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Think before you till

The gardening buzz has arrived. People are talking about what they plan to fill up their containers with, what new varieties of veggies they are growing and what bulbs are popping their heads up in the garden. I love this time of year when spring is just around the corner and gardeners can't wait to get their hands dirty.

At a recent vegetable garden class the extension office hosted, I encountered several people that were starting new gardens this spring. These are brand-spanking new gardens--the ground hasn't even been broken yet. I was amazed at the renewed level of interest in growing a vegetable garden. Maybe it's the economy, or maybe it's the war and we are seeing a resurgence of the Victory Gardens. Whatever the reason--it's great.

But something disturbing was revealed in my discussions with these new gardeners, and it caused a surge of panic to run through my bones. Multiple times I heard the phrase "I'm just going to till under the grass and be ready to plant this spring." I almost jumped out of my skin picturing what horticultural trauma this would cause these people.

Bermudagrass is our predominant turf in Oklahoma. It is a warm-season grass that thrives in full sun or hellish conditions. It can withstand long periods of drought, heavy foot traffic, and even severe neglect from feedings. It is wonderful for what it does in and for our landscapes.

But at the same time, for us folks that prefer to have a few flower beds or a vegetable garden, it can be our worst enemy. It turns into the plague that creeps not only above ground, but below as well. It spreads by rhizomes below ground and stolons above ground. Rhizomes are modified stems that live below the soil and send new plants up to the surface. Stolons creep across the top of the ground and send out fresh roots wherever nodes contact the soil. A node is a part of the plant that is capable of producing new growth. That is a lot of definitions, but as any good warrior knows--it is important to understand the enemy.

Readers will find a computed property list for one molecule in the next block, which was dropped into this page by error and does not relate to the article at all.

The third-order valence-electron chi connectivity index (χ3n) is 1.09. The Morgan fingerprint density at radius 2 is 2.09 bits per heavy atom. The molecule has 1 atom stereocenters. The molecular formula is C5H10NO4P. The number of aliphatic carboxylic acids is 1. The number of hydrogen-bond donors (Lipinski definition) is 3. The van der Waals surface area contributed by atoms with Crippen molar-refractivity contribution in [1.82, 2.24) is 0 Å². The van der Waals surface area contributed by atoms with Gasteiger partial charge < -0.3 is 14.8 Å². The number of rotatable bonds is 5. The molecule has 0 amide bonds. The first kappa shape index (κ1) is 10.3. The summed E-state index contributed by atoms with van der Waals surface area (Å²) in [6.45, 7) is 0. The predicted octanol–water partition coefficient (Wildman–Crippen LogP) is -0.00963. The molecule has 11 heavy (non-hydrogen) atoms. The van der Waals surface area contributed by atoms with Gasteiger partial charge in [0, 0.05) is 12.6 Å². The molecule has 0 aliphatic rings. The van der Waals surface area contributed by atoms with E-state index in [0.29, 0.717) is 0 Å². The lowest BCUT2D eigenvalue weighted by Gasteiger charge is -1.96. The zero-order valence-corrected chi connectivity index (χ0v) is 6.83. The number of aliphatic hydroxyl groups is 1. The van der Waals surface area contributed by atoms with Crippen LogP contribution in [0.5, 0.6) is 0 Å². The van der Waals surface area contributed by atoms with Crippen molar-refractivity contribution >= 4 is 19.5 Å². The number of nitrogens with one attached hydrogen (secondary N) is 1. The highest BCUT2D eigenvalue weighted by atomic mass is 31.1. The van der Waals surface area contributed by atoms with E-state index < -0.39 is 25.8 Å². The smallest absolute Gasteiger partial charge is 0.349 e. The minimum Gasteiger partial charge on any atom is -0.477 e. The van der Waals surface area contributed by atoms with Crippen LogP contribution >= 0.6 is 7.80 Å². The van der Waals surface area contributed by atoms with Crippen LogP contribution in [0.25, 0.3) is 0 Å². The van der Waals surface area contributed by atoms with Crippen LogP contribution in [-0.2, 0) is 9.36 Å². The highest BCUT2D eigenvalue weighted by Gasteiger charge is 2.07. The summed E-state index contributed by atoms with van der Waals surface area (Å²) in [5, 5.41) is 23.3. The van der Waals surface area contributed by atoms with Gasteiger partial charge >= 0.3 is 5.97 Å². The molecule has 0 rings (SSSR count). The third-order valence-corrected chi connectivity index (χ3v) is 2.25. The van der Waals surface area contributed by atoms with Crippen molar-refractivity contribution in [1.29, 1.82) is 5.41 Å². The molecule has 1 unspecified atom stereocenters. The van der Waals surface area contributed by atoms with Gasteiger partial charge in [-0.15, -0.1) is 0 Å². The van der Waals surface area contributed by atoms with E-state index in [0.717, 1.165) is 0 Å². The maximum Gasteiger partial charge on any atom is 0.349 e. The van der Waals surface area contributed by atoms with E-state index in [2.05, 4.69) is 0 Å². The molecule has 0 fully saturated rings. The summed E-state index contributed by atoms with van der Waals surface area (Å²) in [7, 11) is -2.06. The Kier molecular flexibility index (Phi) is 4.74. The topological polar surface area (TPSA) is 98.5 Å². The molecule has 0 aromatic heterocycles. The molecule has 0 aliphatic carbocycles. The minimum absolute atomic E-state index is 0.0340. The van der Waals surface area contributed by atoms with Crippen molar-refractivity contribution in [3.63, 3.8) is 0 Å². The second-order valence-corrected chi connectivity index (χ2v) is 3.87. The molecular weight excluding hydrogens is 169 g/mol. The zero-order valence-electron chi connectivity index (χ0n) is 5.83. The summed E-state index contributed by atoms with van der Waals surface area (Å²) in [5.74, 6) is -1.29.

Now that we understand a little more about bermudagrass and the way it grows--let's revisit the idea of tilling under this monster turf to plant a vegetable garden. When a cultivator or tiller is taken over bermudagrass it chops into countless pieces of grass. Most plants would die from this abuse, but on the contrary, bermudagrass will bounce back from this like a champion. What has happened is that each of the pieces that contain a node (the part that produces new growth) will now develop into a healthy little plant.

So where one hoped to kill the grass and have a bountiful harvest, has now been turned into a regular sod farm. The grass will be more persistent and harder than ever to get rid of. Several years could be spent trying to recover from this 'fatal' mistake of tilling under the bermudagrass. Luckily, there are chemical options to help alleviate the grass amongst the vegetables. If it weren't for these products a lot more money would have to be spent on therapy to recover from the bermuda invasion.

If you are in the situation of needing to remove turf for a garden this spring, I would highly recommend a couple other options before you grab the tiller. The first is to cut the sod out. This will not get all of the roots, but by removing the top 3 or 4 inches of soil it will keep a good deal of plants from coming back. This also gives you some usable sod to place somewhere else in the landscape if you needed to. Some chemical remediation may still be needed amongst the vegetables throughout the season.

The other route to take would be to delay your spring planting for a few weeks. Now I understand that this is difficult to do when all of your friends are out planting. The method to this approach is to wait for the grass to 'green-up.' Dormant bermudagrass can't be killed. When it has turned back to that lovely shade of green, get the glyphosate out. Glyphosate is the active ingredient in products like Round-Up and several other name brand products. You can now spray the grass, wait another week or so and the grass should be good and dead. Now you can till and begin your planting.

The ideal time to prepare a vegetable garden plot is actually in the late summer to fall. The grass is still actively growing and can be killed with a chemical or covering it with a large sheet of plastic that traps in heat and 'cooks' the plants. This is called solarization. But regardless of when you start, the important matter is that you just start. For more tips with your vegetable garden contact the OSU Master Gardeners at 405-713-1125.

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